I know a couple of people who would very much like to be effective altruists, but they’re poor and busy and in jobs which aren’t high impact, so they feel like they can’t.

So I have a couple of thoughts. First, you don’t have to be an effective altruist. A lot of people doing effective altruist outreach have more-or-less explicitly targeted rich people. If someone makes $200,000 a year, getting them to donate 10% to the Against Malaria Foundation saves about six lives, and the only cost is that they go on a slightly less nice vacation. If someone makes $20,000 a year, getting them to donate 10% to the Against Malaria Foundation saves about half a life, and the cost is that they might have problems paying rent or getting health care that they need. The former is an obviously better situation.

Even if you are an effective altruist, it’s okay not to donate. It’s unsustainable in the long run to sacrifice your financial stability, health, or happiness to donate more money. If you can’t afford to donate money, but you fully intend to donate when you’re in a less precarious financial situation, then you’re an effective altruist in my book. (Well, unless by “precarious financial situation” you mean “I can barely afford my fourth yacht”.)

But I do think it’s a good idea to get yourself in the habit of giving, even if your financial situation is a mess. Think about what you can do. Can you set aside twenty dollars a month? Ten dollars? One dollar? Can you put your spare change in a coffee mug and then when it’s full take it to the Coinstar machine and give it to UNICEF? (Sadly, Coinstar machines do not have the Against Malaria Foundation.) Whatever is possible for you is fine. If your financial situation becomes more stable, you can up the amount you give.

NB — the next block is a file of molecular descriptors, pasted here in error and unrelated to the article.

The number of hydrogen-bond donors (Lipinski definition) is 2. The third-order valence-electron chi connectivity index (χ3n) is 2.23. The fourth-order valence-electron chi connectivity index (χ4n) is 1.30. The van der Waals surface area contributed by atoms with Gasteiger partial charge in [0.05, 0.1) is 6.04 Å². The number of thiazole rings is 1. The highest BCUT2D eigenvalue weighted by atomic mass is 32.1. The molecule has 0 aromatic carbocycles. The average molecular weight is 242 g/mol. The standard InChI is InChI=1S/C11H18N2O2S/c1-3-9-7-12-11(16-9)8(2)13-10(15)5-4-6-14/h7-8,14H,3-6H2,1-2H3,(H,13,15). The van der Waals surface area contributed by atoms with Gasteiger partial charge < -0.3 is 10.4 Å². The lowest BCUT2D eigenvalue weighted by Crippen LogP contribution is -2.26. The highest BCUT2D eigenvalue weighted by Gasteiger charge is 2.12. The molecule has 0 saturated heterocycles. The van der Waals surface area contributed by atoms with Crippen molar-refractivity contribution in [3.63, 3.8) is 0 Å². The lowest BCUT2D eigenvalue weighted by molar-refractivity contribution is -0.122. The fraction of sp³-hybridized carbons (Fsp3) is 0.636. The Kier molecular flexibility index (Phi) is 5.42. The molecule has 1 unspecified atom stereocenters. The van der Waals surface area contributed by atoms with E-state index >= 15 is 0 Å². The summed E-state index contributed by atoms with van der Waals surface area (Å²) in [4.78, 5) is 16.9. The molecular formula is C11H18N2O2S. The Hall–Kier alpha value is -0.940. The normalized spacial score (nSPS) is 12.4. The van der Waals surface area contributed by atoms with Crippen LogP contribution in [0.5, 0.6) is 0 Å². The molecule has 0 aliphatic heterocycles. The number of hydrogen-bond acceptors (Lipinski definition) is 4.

Finally, no less an authority than Peter Singer himself has said that donating ten percent of one’s income is unreasonable for most people. He suggests that people under the US poverty line ought not donate; for people making more than the poverty line but less than $105,000, he suggests a donation of between 1 and 5% depending on exactly how much you earn. You can plug your income into the calculator here. The suggested donation for a person making $20,000 a year is $206, which is about $17 a month. For some people, that’s still going to be way out of reach, and that’s totally fine– I suggest, well, giving what you can. But if that sounds a lot easier to you than giving ten percent, maybe give Singer’s pledge a shot instead.